Welcome
Daily Labor Report®

Wage-Hour Cops Regain Power to Subpoena Companies in Pay Probes

July 29, 2019, 8:06 PM

Labor Department investigators across the country quickly regained the power to subpoena companies suspected of shortchanging their workers after new wage and hour chief Cheryl Stanton revoked various authorities, sources tell Bloomberg Law.

Stanton in May restored subpoena authority to field offices, just days after she revoked it, sources inside the department said. Stanton had briefly rescinded the regional investigators’ power to directly issue demands for documents and other evidence after she was confirmed by the Senate in late April.

The delegation streamlines a key tool for investigators looking into possible minimum wage and overtime violations, according to the sources. It comes as Democrats in Congress are raising concerns about Stanton’s move to strip regional investigators of a variety of previously delegated authority. That includes the power to debar from federal contracts and immigration visa programs companies busted for wage violations.

“Such steps rescinding authority from staff are seemingly unprecedented at WHD and raise serious questions about your commitment to rigorously enforcing federal laws that protect working people from being cheated out of their full wages earned,” Sen. Patty Murray (D-Wash.) and Rep. Rosa DeLauro (D-Conn.) wrote in a July 25 letter to Stanton. Murray is the top Democrat on the Senate Health, Education, Labor and Pensions Committee, while DeLauro chairs a House subcommittee with power of DOL funding.

Stanton in a May memo to senior WHD officials said she was revoking all delegations of power made before she joined the department. The entire scope of power previously delegated remains unclear. Although a DOL official said subpoenas were “exempt from the revocation email,” others said the subpoena power was initially revoked and then redelegated to field offices.

Stanton also recently limited the Wage and Hour Division’s involvement in the processing of visas for undocumented immigrants. Regional DOL offices will now refer requests for U and T visas to law enforcement agencies before determining whether a visa seeker is the victim of a crime covered by the programs.

Democrats Want Info

Murray and DeLauro asked Stanton to describe the powers that have been rescinded and detail investigator requests for her approval to use those tools following the revocation. The lawmakers want Stanton to explain the process by which investigators can seek U and T visas, as well as subpoenas, debarments, civil money penalties, and “enhanced compliance agreements” from employers accused of wage and hour violations.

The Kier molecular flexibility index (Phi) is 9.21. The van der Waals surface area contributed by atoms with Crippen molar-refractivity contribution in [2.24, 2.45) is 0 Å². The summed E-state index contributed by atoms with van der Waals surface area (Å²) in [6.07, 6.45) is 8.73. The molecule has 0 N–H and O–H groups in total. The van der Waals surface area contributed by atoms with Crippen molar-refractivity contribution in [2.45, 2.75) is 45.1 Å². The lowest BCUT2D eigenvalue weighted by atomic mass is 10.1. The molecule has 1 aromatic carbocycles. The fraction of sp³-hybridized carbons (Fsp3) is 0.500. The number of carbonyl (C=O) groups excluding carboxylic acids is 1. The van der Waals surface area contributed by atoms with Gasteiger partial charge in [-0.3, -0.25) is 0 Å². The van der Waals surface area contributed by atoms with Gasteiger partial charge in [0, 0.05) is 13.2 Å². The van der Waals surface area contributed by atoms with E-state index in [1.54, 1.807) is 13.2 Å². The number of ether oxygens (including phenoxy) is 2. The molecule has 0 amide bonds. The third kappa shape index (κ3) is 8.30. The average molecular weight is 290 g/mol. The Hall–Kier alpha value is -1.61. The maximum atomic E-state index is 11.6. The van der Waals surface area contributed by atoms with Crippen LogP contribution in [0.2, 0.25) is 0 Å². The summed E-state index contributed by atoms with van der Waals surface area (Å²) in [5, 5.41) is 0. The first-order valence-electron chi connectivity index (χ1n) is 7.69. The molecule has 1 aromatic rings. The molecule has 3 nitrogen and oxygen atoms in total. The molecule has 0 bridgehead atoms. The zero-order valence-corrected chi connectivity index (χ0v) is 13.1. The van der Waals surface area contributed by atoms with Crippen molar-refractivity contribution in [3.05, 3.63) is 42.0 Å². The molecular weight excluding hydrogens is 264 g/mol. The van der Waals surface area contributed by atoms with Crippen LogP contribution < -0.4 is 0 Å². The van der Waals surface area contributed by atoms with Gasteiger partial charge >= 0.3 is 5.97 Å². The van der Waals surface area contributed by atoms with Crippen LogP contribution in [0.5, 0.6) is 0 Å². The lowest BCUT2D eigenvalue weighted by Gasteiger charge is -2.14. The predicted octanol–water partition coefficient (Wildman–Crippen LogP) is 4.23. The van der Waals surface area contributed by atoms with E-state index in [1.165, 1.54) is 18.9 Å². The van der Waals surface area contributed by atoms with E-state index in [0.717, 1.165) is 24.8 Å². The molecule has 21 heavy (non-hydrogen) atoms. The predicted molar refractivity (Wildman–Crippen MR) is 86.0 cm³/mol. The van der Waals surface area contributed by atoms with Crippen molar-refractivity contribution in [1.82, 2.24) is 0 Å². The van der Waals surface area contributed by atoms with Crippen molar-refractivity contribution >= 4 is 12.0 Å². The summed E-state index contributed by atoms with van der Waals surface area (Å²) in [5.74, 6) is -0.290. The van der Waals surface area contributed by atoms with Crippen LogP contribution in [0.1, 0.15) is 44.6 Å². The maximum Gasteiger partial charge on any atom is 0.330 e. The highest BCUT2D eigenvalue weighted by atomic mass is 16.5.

It’s reasonable that Stanton would want to pause certain delegations, said Alfred Robinson, a management-side attorney with Ogletree Deakins in Washington. Robinson, who served as acting WHD administrator in the George W. Bush administration, said the move is likely getting more attention now because it comes in the middle of President Donald Trump’s first term, rather than during the transition from the Obama administration.

“It makes sense that you want to see what’s going on and understand who the players are,” Robinson said. “It would be less noticeable during the transition because you’re between the two administrations.”

Adam Pulver, a Public Citizen lawyer who worked in the DOL solicitor’s office in the Obama administration, said the move could send the wrong signal to career investigators.

“For the field to be able to do its job effectively, investigators need to understand that D.C. is respecting them and trusting them,” Pulver said. “This suggests that an outsider that has never worked at the DOL before doesn’t trust them, which could lead to a crisis of confidence.”

—With assistance from Jaclyn Diaz

To contact the reporter on this story: Chris Opfer in New York at copfer@bloomberglaw.com

To contact the editors responsible for this story: Cynthia Harasty at charasty@bloomberglaw.com; Martha Mueller Neff at mmuellerneff@bloomberglaw.com